Yes the writer is Bon. Yes my life had really started. Yes I could now look back on my life and beyond with a greater degree of interest and meaning. Yes Elsie Jean was and is the key to my life, giving it the ingredient so lacking in the past. No, life has not been easy for us but it has always been worthwhile and meaningful and it has always been Elsie Jean who has made it so.
These early memories are the ones that stick in my mind as I had a fairly lonely childhood . My two older brothers James and Duncan were sent to boarding school at the tender age of 6 and 5 respectively. First they went to Allahabad Boys High School until it was found that they had live boarders in their hair. They were then sent to Oak Grove School up in the Himalayas 1000 miles away from home and run by the East Indian Railway that employed my father. I, being 4 and 3 years younger was kept at home in Jamalpur and attended the local Railway Day school until I was 9 years old when I also went to Oak Grove school. More about this later on and back to my earlier memories that I was able to piece together. A lot of it was gleaned by listening to my parents talking.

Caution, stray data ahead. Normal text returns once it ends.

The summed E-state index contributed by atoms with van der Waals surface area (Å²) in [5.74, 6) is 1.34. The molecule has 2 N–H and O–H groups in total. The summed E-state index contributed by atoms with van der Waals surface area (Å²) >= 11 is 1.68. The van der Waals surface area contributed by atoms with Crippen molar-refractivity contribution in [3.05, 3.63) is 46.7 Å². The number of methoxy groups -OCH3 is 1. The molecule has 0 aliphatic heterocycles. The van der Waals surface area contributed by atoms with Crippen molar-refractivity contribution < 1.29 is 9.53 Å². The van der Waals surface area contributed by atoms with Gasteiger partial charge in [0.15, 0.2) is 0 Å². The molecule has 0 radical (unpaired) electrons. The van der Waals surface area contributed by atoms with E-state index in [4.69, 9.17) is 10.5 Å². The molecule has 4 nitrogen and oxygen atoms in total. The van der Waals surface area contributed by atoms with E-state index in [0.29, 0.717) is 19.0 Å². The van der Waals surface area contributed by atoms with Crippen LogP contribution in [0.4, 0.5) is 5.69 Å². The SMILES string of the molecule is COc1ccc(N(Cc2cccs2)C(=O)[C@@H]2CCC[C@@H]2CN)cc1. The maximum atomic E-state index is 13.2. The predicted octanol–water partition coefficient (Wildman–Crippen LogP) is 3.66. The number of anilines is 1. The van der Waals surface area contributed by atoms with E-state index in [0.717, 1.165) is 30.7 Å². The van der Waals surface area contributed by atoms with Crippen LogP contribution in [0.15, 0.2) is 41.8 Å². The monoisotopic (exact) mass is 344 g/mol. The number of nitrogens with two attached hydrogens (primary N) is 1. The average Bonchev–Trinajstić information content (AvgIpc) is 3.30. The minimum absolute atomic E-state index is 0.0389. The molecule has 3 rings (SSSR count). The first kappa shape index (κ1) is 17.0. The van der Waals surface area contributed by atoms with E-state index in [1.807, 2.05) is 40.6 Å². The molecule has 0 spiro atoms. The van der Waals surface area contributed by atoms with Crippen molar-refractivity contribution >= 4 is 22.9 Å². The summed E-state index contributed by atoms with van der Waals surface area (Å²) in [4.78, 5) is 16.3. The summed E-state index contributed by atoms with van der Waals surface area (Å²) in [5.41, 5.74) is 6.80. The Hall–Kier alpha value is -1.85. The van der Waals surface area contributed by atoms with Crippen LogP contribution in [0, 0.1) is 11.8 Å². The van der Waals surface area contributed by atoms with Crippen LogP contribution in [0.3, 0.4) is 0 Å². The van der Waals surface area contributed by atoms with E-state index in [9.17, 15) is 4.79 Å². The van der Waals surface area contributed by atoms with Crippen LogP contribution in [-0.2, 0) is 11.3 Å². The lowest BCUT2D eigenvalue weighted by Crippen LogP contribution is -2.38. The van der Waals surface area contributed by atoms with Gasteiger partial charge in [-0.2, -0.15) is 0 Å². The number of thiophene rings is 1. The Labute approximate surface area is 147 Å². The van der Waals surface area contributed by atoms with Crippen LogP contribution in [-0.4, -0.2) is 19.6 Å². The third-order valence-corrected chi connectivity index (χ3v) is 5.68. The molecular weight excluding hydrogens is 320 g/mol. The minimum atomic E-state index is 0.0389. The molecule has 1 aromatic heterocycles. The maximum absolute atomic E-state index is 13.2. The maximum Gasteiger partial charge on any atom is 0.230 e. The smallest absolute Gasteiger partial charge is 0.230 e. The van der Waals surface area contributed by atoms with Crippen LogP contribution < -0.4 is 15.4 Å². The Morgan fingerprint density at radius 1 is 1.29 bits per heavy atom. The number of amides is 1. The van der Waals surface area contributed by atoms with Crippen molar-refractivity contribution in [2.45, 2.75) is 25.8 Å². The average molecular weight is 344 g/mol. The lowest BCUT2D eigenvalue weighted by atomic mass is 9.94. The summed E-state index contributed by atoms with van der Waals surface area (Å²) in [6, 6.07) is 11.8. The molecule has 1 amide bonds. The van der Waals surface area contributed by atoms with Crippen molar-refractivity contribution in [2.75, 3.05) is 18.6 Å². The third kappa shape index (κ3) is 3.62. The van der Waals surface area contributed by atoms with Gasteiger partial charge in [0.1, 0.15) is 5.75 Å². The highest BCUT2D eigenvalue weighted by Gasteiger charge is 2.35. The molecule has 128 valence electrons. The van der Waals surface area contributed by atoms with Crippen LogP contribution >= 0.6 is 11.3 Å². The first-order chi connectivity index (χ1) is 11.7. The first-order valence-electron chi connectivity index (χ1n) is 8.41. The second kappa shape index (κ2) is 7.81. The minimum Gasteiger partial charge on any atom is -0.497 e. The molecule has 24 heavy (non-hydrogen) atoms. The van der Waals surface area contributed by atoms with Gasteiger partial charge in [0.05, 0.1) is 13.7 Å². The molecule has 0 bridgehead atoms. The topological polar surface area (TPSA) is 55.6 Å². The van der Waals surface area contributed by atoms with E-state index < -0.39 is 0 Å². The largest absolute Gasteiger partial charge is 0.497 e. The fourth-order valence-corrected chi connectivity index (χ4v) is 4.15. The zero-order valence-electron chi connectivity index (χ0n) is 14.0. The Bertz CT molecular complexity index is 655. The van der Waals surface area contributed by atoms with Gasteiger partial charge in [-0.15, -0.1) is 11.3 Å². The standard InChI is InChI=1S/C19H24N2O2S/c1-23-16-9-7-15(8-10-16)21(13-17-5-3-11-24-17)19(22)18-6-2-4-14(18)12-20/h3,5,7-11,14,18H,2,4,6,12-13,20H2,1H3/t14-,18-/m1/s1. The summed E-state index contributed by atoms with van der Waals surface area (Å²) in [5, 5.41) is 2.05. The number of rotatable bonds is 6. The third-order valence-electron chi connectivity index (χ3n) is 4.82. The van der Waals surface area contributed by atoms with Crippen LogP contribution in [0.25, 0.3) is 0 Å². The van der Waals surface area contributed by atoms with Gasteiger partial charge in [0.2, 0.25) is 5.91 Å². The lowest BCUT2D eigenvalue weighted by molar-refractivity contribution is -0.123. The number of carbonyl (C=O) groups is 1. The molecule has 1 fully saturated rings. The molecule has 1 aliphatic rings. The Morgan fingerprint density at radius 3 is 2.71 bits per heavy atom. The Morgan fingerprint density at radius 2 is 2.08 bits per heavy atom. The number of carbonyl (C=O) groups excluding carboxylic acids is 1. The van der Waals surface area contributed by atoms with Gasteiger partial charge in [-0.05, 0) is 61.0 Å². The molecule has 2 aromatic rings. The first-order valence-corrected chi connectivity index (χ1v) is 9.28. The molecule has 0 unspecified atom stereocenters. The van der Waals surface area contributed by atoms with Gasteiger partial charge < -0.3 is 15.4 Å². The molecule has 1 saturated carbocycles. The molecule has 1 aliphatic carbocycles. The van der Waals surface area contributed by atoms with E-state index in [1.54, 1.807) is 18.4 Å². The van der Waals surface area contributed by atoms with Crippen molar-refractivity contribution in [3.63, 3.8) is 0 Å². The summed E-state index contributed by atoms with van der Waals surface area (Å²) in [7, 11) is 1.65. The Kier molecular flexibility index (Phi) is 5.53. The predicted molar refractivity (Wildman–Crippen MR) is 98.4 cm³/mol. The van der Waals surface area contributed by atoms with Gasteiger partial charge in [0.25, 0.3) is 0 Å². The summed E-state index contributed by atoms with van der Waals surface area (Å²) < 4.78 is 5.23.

My paternal grandfather Duncan Hamilton Ross was born in India, and married Mary Wilkinson aged – wait for it- 14 years. The really surprising part was that in spite of the lack of any sophisticated birth control methods; they had no children until Mary was 26 years old and then she had 8. Only 5 survived to maturity. Cecil, whom I received one of my names from, died aged 25. He had contacted Enteric, which eventually killed him. I never knew him but heard lots of stories about his feats of strength. The remaining 4 I got to know quite well, Malcolm married Teresa. He was a guard on the East Indian Railway. They had four children. Ivor, Noreen, Hector and Trevor. Next was Esther, who married George Darling. I’m not sure what he actually did, but he seemed to dabble in several things and referred to himself as an inventor. They had 2 daughters, Star and Grace. Next was Clan who married Henrietta, but she died before I was able to fit her into my memory. They had 5 children. Marie, Thelma, Theo, George and Vivian. Clan later married a French lady who was a widow. She was Mrs La Forchere. We called her Tantine. Clan was the Station Master of Howrah Railway Station. This was the main station for the Calcutta region and was a huge complex, catering for millions of travellers daily. The last member of that family was my father James George who married Gladys Winifred Brock, He was an electrical engineering charge-man working in the Jamalpur Railway workshops of the East Indian Railway.